Washington, DC, August 29, 2019 – A recent Ipsos poll reveals that more Americans have tattoos today than in early 2012. Three in ten (30%) of Americans have at least one tattoo, an increase from 21% in 2012. The vast majority of those with at least one tattoo (92%) say they are happy with it, and forty-six percent of respondents have had at least one tattoo for more than ten years.
Those under 55 years old are twice as likely to have at least one tattoo. Forty percent of those ages 18-34 and 36% of those ages 35-54 have at least one tattoo, while the same is true for only sixteen percent of those 55 years old and older. Additionally, those without a college degree are slightly more likely to have a tattoo or tattoos than those with a college degree (33% and 27% respectively).
For those with tattoos, two tattoos per person (33%) is most commonly reported. The average number of tattoos that tattooed Americans report having is four.
About the Study
These are some of the findings of an Ipsos poll conducted between August 27-28, 2019. For this survey, a sample of roughly 1,005 adults age 18+ from the continental U.S., Alaska, and Hawaii was interviewed online in English. The sample includes 295 adults with at least one tattoo and 171 adults with multiple tattoos.
The sample for this study was randomly drawn from Ipsos’ online panel (see link below for more info on “Access Panels and Recruitment”), partner online panel sources, and “river” sampling (see link below for more info on the Ipsos “Ampario Overview” sample method) and does not rely on a population frame in the traditional sense. Ipsos uses fixed sample targets, unique to each study, in drawing a sample. After a sample has been obtained from the Ipsos panel, Ipsos calibrates respondent characteristics to be representative of the U.S. Population using standard procedures such as rakingratio adjustments. The source of these population targets is U.S. Census 2016 American Community Survey data. The sample drawn for this study reflects fixed sample targets on demographics. Posthoc weights were made to the population characteristics on gender, age, race/ethnicity, region, and education.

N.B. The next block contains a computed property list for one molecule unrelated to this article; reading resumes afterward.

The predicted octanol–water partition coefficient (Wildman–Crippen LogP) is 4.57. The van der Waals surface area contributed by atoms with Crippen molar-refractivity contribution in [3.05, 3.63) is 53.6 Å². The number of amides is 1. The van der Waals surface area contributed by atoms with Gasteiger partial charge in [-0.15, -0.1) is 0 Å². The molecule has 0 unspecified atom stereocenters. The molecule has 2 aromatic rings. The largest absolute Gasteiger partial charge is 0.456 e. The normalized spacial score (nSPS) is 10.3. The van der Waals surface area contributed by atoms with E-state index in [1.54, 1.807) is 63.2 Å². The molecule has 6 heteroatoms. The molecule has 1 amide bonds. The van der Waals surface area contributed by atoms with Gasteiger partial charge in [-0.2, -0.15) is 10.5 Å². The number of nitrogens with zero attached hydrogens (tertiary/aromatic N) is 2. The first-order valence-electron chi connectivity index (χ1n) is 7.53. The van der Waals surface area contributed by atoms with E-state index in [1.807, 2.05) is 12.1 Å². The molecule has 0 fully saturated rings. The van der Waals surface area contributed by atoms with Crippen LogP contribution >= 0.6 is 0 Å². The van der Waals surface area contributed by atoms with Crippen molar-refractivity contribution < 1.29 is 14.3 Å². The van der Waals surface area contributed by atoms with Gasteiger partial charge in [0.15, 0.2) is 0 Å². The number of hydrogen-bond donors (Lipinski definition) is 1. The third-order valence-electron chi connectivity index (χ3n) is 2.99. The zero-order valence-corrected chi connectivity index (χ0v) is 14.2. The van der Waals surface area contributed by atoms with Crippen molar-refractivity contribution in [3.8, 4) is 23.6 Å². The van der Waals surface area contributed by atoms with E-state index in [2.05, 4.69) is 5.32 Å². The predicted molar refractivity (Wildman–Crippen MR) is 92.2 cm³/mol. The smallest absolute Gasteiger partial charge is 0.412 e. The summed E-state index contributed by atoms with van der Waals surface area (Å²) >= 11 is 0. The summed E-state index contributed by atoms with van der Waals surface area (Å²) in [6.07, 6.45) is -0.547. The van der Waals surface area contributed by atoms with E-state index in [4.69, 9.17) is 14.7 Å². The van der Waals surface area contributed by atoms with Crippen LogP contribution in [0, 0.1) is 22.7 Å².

Statistical margins of error are not applicable to online non-probability polls. All sample surveys and polls may be subject to other sources of error, including, but not limited to coverage error and measurement error. Where figures do not sum to 100, this is due to the effects of rounding. The precision of Ipsos online polls is measured using a credibility interval. In this case, the poll has a credibility interval of plus or minus 3.5 percentage points for all respondents. Ipsos calculates a design effect (DEFF) for each study based on the variation of the weights, following the formula of Kish (1965). This study had a credibility interval adjusted for design effect of the following (n=1,005, DEFF=1.5, adjusted Confidence Interval=+/-5.0 percentage points).
The poll has a credibility interval of plus or minus 6.5 percentage points for those with at least one tattoo and plus or minus 8.5 percentage points for those with multiple tattoos.
For more information on this news release, please contact:
Vice President, US
+1 202 420-2025
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